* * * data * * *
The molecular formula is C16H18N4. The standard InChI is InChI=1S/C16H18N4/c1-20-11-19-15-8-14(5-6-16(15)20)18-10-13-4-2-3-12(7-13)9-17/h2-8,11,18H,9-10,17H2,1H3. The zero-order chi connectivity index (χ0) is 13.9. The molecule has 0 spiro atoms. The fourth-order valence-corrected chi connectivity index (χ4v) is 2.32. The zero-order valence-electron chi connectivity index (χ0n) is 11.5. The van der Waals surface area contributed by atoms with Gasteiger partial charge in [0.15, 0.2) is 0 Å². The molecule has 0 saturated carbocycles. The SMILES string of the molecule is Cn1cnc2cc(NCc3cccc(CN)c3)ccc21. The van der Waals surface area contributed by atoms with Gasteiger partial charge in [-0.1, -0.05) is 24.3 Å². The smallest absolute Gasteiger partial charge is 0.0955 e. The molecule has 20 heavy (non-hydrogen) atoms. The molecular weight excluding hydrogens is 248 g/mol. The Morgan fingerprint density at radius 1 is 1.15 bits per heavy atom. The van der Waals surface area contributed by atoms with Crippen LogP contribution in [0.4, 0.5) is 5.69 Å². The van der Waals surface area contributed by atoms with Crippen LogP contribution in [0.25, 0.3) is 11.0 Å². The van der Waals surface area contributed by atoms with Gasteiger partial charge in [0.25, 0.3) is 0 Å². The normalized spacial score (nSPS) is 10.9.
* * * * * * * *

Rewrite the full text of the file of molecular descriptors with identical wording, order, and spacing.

The molecular formula is C16H18N4. The standard InChI is InChI=1S/C16H18N4/c1-20-11-19-15-8-14(5-6-16(15)20)18-10-13-4-2-3-12(7-13)9-17/h2-8,11,18H,9-10,17H2,1H3. The zero-order chi connectivity index (χ0) is 13.9. The molecule has 0 spiro atoms. The fourth-order valence-corrected chi connectivity index (χ4v) is 2.32. The zero-order valence-electron chi connectivity index (χ0n) is 11.5. The van der Waals surface area contributed by atoms with Gasteiger partial charge in [0.15, 0.2) is 0 Å². The molecule has 0 saturated carbocycles. The SMILES string of the molecule is Cn1cnc2cc(NCc3cccc(CN)c3)ccc21. The van der Waals surface area contributed by atoms with Gasteiger partial charge in [-0.1, -0.05) is 24.3 Å². The smallest absolute Gasteiger partial charge is 0.0955 e. The molecule has 20 heavy (non-hydrogen) atoms. The molecular weight excluding hydrogens is 248 g/mol. The Morgan fingerprint density at radius 1 is 1.15 bits per heavy atom. The van der Waals surface area contributed by atoms with Crippen LogP contribution in [0.4, 0.5) is 5.69 Å². The van der Waals surface area contributed by atoms with Crippen LogP contribution in [0.25, 0.3) is 11.0 Å². The van der Waals surface area contributed by atoms with Gasteiger partial charge in [0.25, 0.3) is 0 Å². The normalized spacial score (nSPS) is 10.9.